SL - 460 kmh; short 5m duration at 1,015 hp/2,400 rpm for max continuous speeds
1 km - 480 kmh
2 km - 500 kmh
3 km - 520 kmh; at 3.7 km, short 5m at 1,100 hp/2,400 rpm
4 km - 540 kmh; at 4.1 km, continuous 1050 hp/2,400 rpm
5 km - 555 kmh
(power settings to achieve max speeds at roughly that height)

Max diving speed
750 kmh (at 3,000 rpm)

Max range - cruising speed at height
1 km - 430 km @2,200 rpm/ 650 km @1,300 rpm
3 km - 450 km @2,200 rpm/ 600 km @1,300 rpm
5 km - 460 km @2,200 rpm/ 665 km @1,300 rpm

- - - - - -

The above are sample performance data, just to give an indication of possible aircraft speeds at various heights that the Blenheim fighters (assumed to be Mk If's) and the Bf109E-3 might have encountered each other.

From what little there is to read about the pilots who made claims while flying Blenheim day fighters, they tended to be exceptionally aggressive. Peacock does not seem to be any different. The next few paragraphs are conjecture - as I am unable to locate any actual combat reports to confirm details - but I suggest it a possible scenario.

a) As an interceptor, the Blenheim fighter is not going to beat many (or even any) RAF fighters in a climb to height to intercept a raid. It is likely to arrive late, after the Spitifres, Hurricanes and even Defiants have already engaged. It is likely that the Blenheims will engage the Luftwaffe aircraft on the return trip after dropping their bombs. Alternately, on a fighter sweep over/offshore Holland, the Blenheim can enter the combat area at a higher-speed/power setting.

b) If the Blenheims are defending further inland over the UK; or if the Bf109Es are on a fighter sweep over Holland from bases in Western Germany - then the Bf109E-3s will be extremely fuel conscious; and likely to be flying at a cruising speed and height for best range on the return trip. So (as an example) at 3 km altitude (approx 10,000 ft), Bf109E-3 max speed is 520 kmh at approx 2,400 rpm. Returning from England, best range at 3 km height is for 1,300 rpm - so, very approximately 280-300 kmh. Bf109E returning from fighter sweep over Holland, and not having to fly over water, perhaps a higher rpm setting - at 3 km height, <2,200 rpm, very approximately 400-450 kmh.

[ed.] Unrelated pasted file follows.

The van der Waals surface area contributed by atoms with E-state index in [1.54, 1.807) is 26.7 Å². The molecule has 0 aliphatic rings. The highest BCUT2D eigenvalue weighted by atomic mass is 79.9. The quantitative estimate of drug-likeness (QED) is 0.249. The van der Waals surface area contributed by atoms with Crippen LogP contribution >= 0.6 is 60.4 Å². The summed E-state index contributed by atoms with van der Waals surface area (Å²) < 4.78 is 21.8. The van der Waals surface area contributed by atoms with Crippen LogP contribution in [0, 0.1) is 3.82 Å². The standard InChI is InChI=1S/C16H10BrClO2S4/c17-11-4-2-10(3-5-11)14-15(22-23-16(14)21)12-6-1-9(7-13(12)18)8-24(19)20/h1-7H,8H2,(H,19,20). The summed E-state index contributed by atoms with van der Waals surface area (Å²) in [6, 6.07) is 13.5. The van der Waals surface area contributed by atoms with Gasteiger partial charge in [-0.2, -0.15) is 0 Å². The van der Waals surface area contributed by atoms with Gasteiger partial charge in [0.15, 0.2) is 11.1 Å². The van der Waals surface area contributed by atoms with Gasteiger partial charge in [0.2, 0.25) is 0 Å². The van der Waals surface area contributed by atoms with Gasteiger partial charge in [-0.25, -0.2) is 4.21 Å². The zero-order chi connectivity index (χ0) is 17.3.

c) At the same height, a pristine Blenheim Mk.I can achieve 426 kmh. A slightly worn, and more draggy Mk.If, can achieve at least 350-400 kmh (assuming higher, near-max power settings to try and achieve an intercept). If at 15,000 ft, then likely at the 400 kmh end of the scale. With a seldom seen height advantage, the Blenheim Mk.If can dive at near 450 kmh.

d) At this stage, the Blenheim Mk.If has a momentary height and speed advantage over the withdrawing Bf109E-3; with the Blenheim possibly diving at 450 kmh onto a Bf109E-3 cruising at 300-400 kmh. Before the Bf109E-3 can accelerate to 3,000 rpm (from 1,300 rpm) and bunt over into a dive reaching 750 kmh; and aggressively flown Blenheim has a chance to get in close with directly forward firing centreline gun pack.

e) Now whether the Blenheim scores hits causing the Bf109E-3 to smoke; or whether the smoke is due to a DB601 engine exhaust due to power increase becomes immaterial. The Blenheim pilot sees a 'smoking' Bf109E-3 diving away and makes a claim.

In my mind, this is a more likely scenario for an aggressive pilot like Peacock. For him to try and fly slow to try and out-manoeuvre the Bf109E-3 in a big, unwieldy Blenheim - basically inviting an initial attack by the Bf109, doesn't seem to fit the profile of the more successful Blenheim fighter pilots - over England, the Middle East or the Far East. Peacock - as noted in Shores' Those Other Eagles - made most of his claims with forward firing armament; only the 11-Aug Bf109 claim was scored as a combination of Blenheim gunner action.

My opinion only - as I said before, the above tactics are conjecture only. Perhaps Andy Bird can shed some light on whether the combat reports are available on-line yet.